16. Higuchi ML,Fukasawa S,de Brito T,Parzianello LC,Bellotti G,Ramires JA. Different microcirculatory and interstitial matrix patterns in idiopathic dilated cardiomyopathy and Chagas' disease: a three dimensional confocal microscopy studyHeartYear: 199982327928510455076
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Figures

[Figure ID: f01]
Figure 1 

Representation of the 17 left ventricular wall segments. (A) The figure in each segment indicates the number of patients with segmental wall motion abnormality. The grey color represents the segments most frequently affected by segmental wall motion abnormality. (B) Number of patients with fibrosis in each left ventricular wall segment. The grey color represents the segments most frequently affected by fibrosis.



[Figure ID: f02]
Graph 1 

Ventricular arrhythmia on Holter or treadmill exercise test and presence of fibrosis.



[Figure ID: f03]
Graph 2 

Ejection fraction and amount of fibrosis in the different groups. LVEF: left ventricular ejection fraction.



[Figure ID: f04]
Figure 2 

Classification tree showing that fibrosis is the most significant variable for the presence of ventricular arrhythmia, with a cutoff point of 11.78%.



[Figure ID: f05]
Figure 3 

Classification tree per group, showing that the group with segmental wall motion abnormality (Group 3) had the majority of patients with ventricular arrhythmia.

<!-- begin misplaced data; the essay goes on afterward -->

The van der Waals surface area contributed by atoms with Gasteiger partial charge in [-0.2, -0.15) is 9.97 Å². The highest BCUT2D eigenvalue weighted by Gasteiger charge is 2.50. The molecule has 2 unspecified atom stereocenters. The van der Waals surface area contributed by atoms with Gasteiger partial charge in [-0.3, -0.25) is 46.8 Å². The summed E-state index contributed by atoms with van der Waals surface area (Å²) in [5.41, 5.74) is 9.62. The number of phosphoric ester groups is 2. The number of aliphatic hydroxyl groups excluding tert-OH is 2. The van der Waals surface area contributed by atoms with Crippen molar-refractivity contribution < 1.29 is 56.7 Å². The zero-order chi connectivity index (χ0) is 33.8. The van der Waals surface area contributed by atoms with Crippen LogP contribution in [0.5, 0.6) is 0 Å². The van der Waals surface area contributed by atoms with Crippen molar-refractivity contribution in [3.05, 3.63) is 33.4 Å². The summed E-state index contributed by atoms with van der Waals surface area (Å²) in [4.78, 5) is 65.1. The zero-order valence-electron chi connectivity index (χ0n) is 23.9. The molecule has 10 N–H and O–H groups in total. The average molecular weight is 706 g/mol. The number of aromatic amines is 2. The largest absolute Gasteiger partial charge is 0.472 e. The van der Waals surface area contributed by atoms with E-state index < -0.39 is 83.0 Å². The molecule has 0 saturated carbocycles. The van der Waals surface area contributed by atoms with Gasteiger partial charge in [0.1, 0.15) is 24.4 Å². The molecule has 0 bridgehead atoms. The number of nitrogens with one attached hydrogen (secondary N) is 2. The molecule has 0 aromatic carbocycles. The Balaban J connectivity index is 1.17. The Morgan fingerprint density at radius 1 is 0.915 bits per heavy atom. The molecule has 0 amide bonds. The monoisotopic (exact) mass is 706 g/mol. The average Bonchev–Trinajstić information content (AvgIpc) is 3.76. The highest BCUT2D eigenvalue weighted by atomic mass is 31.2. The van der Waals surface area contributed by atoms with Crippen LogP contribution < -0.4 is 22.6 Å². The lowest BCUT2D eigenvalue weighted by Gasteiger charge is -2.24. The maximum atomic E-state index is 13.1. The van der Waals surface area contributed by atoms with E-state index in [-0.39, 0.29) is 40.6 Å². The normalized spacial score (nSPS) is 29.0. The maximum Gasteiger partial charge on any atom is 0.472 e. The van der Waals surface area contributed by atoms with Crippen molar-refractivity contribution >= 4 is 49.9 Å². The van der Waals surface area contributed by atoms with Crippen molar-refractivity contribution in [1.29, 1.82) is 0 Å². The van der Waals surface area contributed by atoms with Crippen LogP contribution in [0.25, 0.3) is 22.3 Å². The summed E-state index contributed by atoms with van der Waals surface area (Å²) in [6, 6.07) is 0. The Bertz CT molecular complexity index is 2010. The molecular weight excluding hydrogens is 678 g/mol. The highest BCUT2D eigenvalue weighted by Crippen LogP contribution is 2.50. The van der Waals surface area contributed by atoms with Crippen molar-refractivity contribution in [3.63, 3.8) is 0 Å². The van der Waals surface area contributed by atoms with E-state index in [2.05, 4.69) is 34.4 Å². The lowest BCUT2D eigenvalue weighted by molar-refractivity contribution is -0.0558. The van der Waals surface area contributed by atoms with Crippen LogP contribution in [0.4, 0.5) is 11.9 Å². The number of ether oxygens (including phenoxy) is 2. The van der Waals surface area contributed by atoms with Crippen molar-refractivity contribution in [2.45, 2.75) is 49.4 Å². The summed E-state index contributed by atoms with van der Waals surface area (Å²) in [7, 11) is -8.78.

[Figure ID: f06]
Figure 4 

Correlation matrix (values as R2). The more oval the tracing, the better the correlation. LV: left ventricular; LVEF: left ventricular ejection fraction; RVEF: right ventricular ejection fraction.



Tables
[TableWrap ID: t01] Table 1 

General data


Mean age 62.32 years
BMI 26.02 kg/m2
Group 1 BMI 26.56 kg/m2
Group 2 BMI 25.29 kg/m2
Group 3 BMI 25.24 kg/m2
Number of patients with fibrosis 27 (45.8%)
Group 1 (normal ECG and no SWMA on CMR) 26 (42.6%)
Group 2 (abnormal ECG and no SWMA on CMR) 16 (26.2%)
Group 3 (SWMA on CMR) 19 (31.1%)
Ventricular arrhythmia (TET or Holter) 19 (31.1%)
Patients with fibrosis in Group 1 5 (19.2%)
Patients with fibrosis in Group 2 7 (43.7%)
Patients with fibrosis in Group 3 15 (78.9%)
Patients with fibrosis and ventricular arrhythmia 13 (68.4%)

BMI: body mass index; ECG: electrocardiogram; CMR: cardiac magnetic resonance imaging; SWMA: segmental wall motion abnormality; TET treadmill exercise test.



Article Categories:
  • Original Articles

Keywords: Arrhythmias, Cardiac, Myocardial Fibrosis, Chagas Heart Disease, Ventricular Dysfunction.